In the Middle East, eight years is an eternity
After days of exhausting negotiations, Iran and six world powers finally reached a deal that will impose limits on Tehrans nuclear program in return for relief from heavy economic sanctions. Leaving technical details of the nuclear deal aside, reintegration of Iran into the world economy on the one hand offers many opportunities while on the other hand prompts regional actors to revise their political positions vis-à-vis the threat of rising Iran. This week Şalom hosts Karim Sadjadpour, Senior Associate at the Carnegie Endowment for International Peace, one of the leading researchers on Iran to discuss the nature of the deal and projections pertaining to the future of the Middle East.
There are basically two interpretations of the Iran deal; the first category depicts the accord as a historical mistake whereas the other sees it as a window of opportunity for liberal cooperation. Do you think this deal will make the world and the U.S. in particular more secure as President Obama said in his speech right after signing of the deal?
We know from history that the major events of the Middle East are always unpredictable, how they will be interpreted five or ten years after, how they will impact the Middle East…The reverberations of the Iranian revolution are still being felt for decades later. So I think it will take many years to assess whether a nuclear deal with Iran will be deemed a success or a failure. But in the context of nuclear non-proliferation this deal contains Iran’s program and it forces them to be more transparent. So in that context, I think it is certainly positive. The big question is whether Iran will remain faithful to the deal especially once the sanctions are removed. We will see in the coming years. The other question is not whether it makes the US safer but whether it makes the U.S. allies in the region safer, namely countries like Israel and the Arab-Gulf states like Saudi Arabia. I think certainly those governments interpret the nuclear deal with Iran as a threat to their own security.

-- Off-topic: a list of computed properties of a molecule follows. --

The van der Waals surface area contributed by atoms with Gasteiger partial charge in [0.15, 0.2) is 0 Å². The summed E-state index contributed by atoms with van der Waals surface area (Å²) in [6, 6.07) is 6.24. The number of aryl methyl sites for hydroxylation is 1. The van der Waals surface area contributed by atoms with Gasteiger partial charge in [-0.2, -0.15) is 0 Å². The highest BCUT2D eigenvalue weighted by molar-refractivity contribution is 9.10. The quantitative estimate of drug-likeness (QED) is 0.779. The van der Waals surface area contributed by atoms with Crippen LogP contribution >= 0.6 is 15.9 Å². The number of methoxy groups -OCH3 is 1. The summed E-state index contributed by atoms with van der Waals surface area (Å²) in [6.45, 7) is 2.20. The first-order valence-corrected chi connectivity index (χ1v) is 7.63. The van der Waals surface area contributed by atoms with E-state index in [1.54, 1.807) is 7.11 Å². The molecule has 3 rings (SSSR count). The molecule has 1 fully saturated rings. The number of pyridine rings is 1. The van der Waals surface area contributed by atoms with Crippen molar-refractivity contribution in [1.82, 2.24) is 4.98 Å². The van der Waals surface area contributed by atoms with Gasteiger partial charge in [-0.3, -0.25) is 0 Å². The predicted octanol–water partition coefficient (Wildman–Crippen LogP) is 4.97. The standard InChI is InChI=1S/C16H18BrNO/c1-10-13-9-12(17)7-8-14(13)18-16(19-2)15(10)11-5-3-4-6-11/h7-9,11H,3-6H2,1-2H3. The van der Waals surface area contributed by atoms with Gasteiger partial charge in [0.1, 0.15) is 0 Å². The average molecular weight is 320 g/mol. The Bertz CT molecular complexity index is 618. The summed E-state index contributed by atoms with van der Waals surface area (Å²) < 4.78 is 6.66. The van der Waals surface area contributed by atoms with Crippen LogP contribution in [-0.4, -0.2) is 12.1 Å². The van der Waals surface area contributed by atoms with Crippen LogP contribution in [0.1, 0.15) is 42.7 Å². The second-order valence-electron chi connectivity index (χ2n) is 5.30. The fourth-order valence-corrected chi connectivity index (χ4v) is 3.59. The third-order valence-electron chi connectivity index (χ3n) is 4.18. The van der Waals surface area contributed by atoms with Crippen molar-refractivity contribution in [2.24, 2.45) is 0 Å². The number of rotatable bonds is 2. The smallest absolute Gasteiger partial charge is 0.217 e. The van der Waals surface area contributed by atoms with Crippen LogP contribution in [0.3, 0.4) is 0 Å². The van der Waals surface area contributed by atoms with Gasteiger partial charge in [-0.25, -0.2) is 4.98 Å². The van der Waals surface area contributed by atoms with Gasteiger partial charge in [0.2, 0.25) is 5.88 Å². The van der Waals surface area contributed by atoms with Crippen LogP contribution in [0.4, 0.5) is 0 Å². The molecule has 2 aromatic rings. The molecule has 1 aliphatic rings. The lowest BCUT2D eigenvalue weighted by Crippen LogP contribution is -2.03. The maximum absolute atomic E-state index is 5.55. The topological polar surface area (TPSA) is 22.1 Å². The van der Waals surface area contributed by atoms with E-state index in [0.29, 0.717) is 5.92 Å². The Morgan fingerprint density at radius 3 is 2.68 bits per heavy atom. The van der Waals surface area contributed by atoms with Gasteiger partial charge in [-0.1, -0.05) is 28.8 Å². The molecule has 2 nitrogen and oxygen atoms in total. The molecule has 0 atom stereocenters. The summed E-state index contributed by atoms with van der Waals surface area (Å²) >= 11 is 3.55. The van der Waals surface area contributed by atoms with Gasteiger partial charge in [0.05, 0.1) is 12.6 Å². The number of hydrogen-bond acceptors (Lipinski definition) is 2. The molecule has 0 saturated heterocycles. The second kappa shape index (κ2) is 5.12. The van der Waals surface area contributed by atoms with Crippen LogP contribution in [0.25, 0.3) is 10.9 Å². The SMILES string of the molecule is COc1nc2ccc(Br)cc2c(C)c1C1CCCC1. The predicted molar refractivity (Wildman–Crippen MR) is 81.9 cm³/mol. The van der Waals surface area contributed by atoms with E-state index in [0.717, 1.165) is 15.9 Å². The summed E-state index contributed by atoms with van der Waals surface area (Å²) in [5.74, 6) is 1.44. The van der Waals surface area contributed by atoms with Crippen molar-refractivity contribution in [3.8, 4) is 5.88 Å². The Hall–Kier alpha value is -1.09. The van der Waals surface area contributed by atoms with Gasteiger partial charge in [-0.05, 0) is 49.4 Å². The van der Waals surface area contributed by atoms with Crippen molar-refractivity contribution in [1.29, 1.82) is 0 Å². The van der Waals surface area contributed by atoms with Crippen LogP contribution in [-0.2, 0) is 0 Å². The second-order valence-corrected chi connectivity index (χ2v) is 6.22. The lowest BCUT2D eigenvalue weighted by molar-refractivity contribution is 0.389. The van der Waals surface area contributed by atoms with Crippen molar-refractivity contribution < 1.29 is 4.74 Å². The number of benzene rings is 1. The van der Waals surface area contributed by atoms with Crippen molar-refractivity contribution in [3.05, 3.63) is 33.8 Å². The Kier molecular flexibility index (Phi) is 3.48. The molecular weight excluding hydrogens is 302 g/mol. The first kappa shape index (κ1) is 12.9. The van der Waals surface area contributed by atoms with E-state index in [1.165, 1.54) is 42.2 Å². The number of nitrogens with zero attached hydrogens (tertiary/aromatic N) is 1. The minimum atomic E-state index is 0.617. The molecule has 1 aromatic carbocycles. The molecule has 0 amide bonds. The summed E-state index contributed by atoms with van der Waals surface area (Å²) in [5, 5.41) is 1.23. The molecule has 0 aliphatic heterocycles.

One of the most contentious issues is how the Iran deal will shape Iran’s regional influence. In that context, what are possible repercussions of this deal on Iran’s foreign policy towards Syria?
Iran’s regional policy has been pretty consistent for the last four decades, I would say, there are three pillars of Iran’s regional policies; resistance against the U.S. regional influence, the rejection of Israel’s existence, and rivalry with Saudi Arabia. I think there is a possibility that you could see more at least practical cooperation between the U.S. and Iran in the Middle East. But more likely, the deal will exacerbate the tensions between Iran and Israel, and Iran and Saudi Arabia, at least in the near term. Because Iran’s support for Shite militias in Iraq, Hezbollah in Lebanon and Assad in Syria isn’t likely to change, now with far more resources to support these policies. So in the near term, I think there is a valid concern that this deal provides Iran more resources to pursue nefarious policies. But in the medium and long term there is a valid hope that it could strengthen actors in Tehran who want to put country’s national and economic interests before revolution and ideology.